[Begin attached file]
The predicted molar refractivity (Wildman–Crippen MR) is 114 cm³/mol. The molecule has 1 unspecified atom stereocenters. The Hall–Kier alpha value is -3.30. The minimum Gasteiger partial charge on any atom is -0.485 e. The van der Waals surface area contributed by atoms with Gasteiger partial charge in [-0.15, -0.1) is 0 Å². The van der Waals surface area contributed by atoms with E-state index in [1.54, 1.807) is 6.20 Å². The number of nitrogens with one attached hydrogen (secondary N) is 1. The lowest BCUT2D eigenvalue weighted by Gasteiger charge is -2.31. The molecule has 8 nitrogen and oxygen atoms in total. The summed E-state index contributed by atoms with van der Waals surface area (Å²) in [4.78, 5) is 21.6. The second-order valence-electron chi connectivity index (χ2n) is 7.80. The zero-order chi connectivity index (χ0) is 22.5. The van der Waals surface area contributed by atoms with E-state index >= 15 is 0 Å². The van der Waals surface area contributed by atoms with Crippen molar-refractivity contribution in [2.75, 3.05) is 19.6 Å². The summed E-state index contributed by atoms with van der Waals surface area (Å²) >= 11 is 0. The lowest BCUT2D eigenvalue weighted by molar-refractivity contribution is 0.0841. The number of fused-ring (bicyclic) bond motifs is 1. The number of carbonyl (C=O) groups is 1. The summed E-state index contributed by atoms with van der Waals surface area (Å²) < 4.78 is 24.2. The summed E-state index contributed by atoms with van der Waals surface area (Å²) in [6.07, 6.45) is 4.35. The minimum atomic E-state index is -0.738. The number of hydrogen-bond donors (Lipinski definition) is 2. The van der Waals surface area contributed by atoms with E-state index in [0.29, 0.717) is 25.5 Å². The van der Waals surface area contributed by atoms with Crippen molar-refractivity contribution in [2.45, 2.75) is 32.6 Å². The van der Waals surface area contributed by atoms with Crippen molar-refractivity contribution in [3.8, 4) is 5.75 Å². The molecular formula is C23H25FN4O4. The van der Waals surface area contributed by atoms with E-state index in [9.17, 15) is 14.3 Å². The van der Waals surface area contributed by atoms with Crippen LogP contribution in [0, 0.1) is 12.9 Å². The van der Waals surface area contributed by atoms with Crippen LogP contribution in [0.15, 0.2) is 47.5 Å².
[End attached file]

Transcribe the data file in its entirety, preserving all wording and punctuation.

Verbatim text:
The predicted molar refractivity (Wildman–Crippen MR) is 114 cm³/mol. The molecule has 1 unspecified atom stereocenters. The Hall–Kier alpha value is -3.30. The minimum Gasteiger partial charge on any atom is -0.485 e. The van der Waals surface area contributed by atoms with Gasteiger partial charge in [-0.15, -0.1) is 0 Å². The van der Waals surface area contributed by atoms with E-state index in [1.54, 1.807) is 6.20 Å². The number of nitrogens with one attached hydrogen (secondary N) is 1. The lowest BCUT2D eigenvalue weighted by Gasteiger charge is -2.31. The molecule has 8 nitrogen and oxygen atoms in total. The summed E-state index contributed by atoms with van der Waals surface area (Å²) in [4.78, 5) is 21.6. The second-order valence-electron chi connectivity index (χ2n) is 7.80. The zero-order chi connectivity index (χ0) is 22.5. The van der Waals surface area contributed by atoms with E-state index >= 15 is 0 Å². The van der Waals surface area contributed by atoms with Crippen molar-refractivity contribution in [2.75, 3.05) is 19.6 Å². The summed E-state index contributed by atoms with van der Waals surface area (Å²) >= 11 is 0. The lowest BCUT2D eigenvalue weighted by molar-refractivity contribution is 0.0841. The number of fused-ring (bicyclic) bond motifs is 1. The number of carbonyl (C=O) groups is 1. The summed E-state index contributed by atoms with van der Waals surface area (Å²) < 4.78 is 24.2. The summed E-state index contributed by atoms with van der Waals surface area (Å²) in [6.07, 6.45) is 4.35. The minimum atomic E-state index is -0.738. The number of hydrogen-bond donors (Lipinski definition) is 2. The van der Waals surface area contributed by atoms with E-state index in [0.29, 0.717) is 25.5 Å². The van der Waals surface area contributed by atoms with Crippen molar-refractivity contribution in [2.45, 2.75) is 32.6 Å². The van der Waals surface area contributed by atoms with Crippen molar-refractivity contribution in [3.8, 4) is 5.75 Å². The molecular formula is C23H25FN4O4. The van der Waals surface area contributed by atoms with E-state index in [9.17, 15) is 14.3 Å². The van der Waals surface area contributed by atoms with Crippen LogP contribution in [0, 0.1) is 12.9 Å². The van der Waals surface area contributed by atoms with Crippen LogP contribution in [0.15, 0.2) is 47.5 Å².